That optimism has faded, with the downing of an Armenian helicopter in November and a month of fighting this January.
At the start of the month, Armenia’s defence ministry issued new orders to officers deployed along the frontier, authorising them to use their own initiative in retaliating against attacks and to take preemptive action when they saw fit.
President Sargsyan confirmed this apparent switch in tactics when he addressed defence ministry staff on January 26, telling them that “if there are more substantial build-ups along our borders and on the front line [the Karabakh Line of Contact], we reserve the right to deliver preemptive strikes”.
Azerbaijan’s defence ministry came out with its own statement on January 12, insisting that it would exercise its right to fly manned and unmanned aircraft over the Line of Contact with Karabakh, and to deploy “all available military equipment” without reference to the other side. On January 29, it announced that its forces had shot down an Armenian drone plane near Karabakh. Armenian officials said this was “absurd” and suggested instead that the Azerbaijanis might have downed one of their own aircraft.
Speaking a day after Sargsyan’s announcement Azerbaijani President Aliyev dismissed Armenia as a mere “colony” which “cannot exist as an independent state”.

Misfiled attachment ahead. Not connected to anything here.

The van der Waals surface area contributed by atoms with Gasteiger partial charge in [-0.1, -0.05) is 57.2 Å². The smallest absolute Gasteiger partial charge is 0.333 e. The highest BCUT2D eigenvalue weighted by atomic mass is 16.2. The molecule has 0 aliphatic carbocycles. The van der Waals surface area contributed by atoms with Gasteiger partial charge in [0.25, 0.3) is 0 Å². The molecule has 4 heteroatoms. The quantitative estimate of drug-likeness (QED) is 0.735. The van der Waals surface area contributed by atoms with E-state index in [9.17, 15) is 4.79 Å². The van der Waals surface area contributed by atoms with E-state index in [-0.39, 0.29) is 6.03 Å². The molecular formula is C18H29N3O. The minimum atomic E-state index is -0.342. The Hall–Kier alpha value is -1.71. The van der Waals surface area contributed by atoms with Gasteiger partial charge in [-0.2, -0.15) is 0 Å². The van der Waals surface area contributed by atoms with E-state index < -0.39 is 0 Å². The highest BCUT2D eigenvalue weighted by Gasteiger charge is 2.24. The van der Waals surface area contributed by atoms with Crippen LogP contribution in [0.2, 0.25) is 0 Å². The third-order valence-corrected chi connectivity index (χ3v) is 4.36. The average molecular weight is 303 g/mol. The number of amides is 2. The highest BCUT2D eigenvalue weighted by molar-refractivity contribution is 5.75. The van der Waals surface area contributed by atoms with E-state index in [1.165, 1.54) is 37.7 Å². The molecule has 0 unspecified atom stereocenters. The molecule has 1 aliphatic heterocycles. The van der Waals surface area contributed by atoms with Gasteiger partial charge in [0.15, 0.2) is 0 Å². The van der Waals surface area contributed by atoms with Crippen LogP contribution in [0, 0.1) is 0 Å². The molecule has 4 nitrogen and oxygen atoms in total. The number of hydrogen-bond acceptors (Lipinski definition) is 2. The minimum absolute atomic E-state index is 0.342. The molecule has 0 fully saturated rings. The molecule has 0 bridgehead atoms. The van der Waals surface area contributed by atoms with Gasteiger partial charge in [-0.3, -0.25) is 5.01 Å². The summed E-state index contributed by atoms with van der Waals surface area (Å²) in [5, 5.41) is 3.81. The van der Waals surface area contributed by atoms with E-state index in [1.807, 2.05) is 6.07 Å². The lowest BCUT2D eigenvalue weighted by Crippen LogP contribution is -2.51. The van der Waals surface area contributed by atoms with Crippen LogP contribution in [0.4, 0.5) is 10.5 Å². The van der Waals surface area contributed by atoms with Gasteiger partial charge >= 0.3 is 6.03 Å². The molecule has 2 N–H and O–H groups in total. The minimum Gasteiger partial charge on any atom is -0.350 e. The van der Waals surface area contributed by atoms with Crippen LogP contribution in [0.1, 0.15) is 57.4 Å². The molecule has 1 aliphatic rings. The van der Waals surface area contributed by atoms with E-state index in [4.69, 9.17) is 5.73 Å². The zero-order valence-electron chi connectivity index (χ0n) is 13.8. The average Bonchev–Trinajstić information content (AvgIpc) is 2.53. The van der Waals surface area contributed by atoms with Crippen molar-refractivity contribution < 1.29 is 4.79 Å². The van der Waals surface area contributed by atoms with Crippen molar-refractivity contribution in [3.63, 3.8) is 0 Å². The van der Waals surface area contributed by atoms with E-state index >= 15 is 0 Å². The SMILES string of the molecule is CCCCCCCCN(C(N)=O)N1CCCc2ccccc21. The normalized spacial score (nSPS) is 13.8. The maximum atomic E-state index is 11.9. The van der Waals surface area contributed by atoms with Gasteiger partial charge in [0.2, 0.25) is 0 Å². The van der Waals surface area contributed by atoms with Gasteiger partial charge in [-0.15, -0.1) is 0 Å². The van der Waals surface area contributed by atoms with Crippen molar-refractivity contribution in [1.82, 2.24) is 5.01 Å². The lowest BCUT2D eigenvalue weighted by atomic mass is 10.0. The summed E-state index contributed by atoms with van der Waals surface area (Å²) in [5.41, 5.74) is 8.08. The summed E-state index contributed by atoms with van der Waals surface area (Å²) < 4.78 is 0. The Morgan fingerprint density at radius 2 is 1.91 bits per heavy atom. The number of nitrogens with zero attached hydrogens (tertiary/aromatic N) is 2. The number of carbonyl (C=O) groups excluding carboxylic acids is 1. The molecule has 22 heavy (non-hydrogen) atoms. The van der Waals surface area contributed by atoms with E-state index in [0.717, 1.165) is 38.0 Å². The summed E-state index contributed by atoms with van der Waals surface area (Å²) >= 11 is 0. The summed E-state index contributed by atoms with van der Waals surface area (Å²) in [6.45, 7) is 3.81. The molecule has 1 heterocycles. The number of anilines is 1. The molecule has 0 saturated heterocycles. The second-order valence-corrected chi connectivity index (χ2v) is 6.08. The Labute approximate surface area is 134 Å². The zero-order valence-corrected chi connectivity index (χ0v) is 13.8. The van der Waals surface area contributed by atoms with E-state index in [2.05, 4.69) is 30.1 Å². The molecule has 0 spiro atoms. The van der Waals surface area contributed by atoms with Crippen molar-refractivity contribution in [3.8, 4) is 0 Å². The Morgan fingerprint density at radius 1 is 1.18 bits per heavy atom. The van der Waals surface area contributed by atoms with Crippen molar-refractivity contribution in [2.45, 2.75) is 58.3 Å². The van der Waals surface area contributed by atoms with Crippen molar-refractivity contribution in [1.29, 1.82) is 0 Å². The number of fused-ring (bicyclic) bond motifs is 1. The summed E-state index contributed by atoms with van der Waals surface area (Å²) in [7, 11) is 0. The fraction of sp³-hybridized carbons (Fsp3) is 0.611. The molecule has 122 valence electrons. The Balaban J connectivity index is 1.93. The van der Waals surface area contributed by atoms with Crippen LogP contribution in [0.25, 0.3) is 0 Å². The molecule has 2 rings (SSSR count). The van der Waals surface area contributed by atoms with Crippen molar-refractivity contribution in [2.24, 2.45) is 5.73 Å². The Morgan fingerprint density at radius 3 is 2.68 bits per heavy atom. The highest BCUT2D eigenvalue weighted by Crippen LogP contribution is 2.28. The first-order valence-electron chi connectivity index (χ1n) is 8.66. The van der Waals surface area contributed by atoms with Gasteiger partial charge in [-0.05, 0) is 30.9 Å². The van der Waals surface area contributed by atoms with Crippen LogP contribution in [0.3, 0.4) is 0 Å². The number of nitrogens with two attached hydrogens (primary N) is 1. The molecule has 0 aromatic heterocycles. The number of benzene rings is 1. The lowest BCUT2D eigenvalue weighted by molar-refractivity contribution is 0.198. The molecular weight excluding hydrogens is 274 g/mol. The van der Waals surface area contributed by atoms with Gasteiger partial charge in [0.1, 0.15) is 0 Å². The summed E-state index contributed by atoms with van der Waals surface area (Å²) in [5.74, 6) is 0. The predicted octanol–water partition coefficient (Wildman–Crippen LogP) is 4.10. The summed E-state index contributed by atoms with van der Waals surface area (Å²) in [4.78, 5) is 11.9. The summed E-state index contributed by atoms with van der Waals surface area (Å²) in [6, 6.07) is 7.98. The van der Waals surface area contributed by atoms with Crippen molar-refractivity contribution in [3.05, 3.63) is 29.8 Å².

Aliyev was referring to the large economic imbalance between his oil-rich state and Armenia that affects the arms race between them.
The Global Militarisation Index 2014, produced by the Bonn International Centre for Conversion, ranks both Armenia and Azerbaijan among the world’s ten most heavily militarised states, measured by defence spending against gross domestic product and the number of armed forces personnel per capita.
The Stockholm International Peace Research Institute notes that defence spending has risen exponentially in both countries. Between 1995 and 2013, Armenia’s annual defence spending went from 52 million to 427 million US dollars. But that pales in comparison with Azerbaijan, which spent 3.4 billion in 2013, and 66 million back in 1995. Much to Armenia’s annoyance, its security and economic ally Russia has been happy to take Azerbaijan’s cash for high-tech weapons including modern tanks and missiles.
These figures do not include defence expenditure in Nagorny Karabakh, governed by a separate Armenian administration since the war stopped in 1994 although no one has recognised its claim to independence from Azerbaijan.
Giragosian sees this disparity in spending power as a risk factor since it could result in “a shift in the balance of military power in Azerbaijan’s favour over the longer term”. Right now though, he said, it was not enough to change a situation where “Armenia’s defensive position is still stronger than Azerbaijan’s potential offensive capacity”.
In the shorter term, Girogasian said, the real risk was that war could break out “by accident, based on miscalculation”.
Armen Karapetyan is a freelance journalist in Armenia.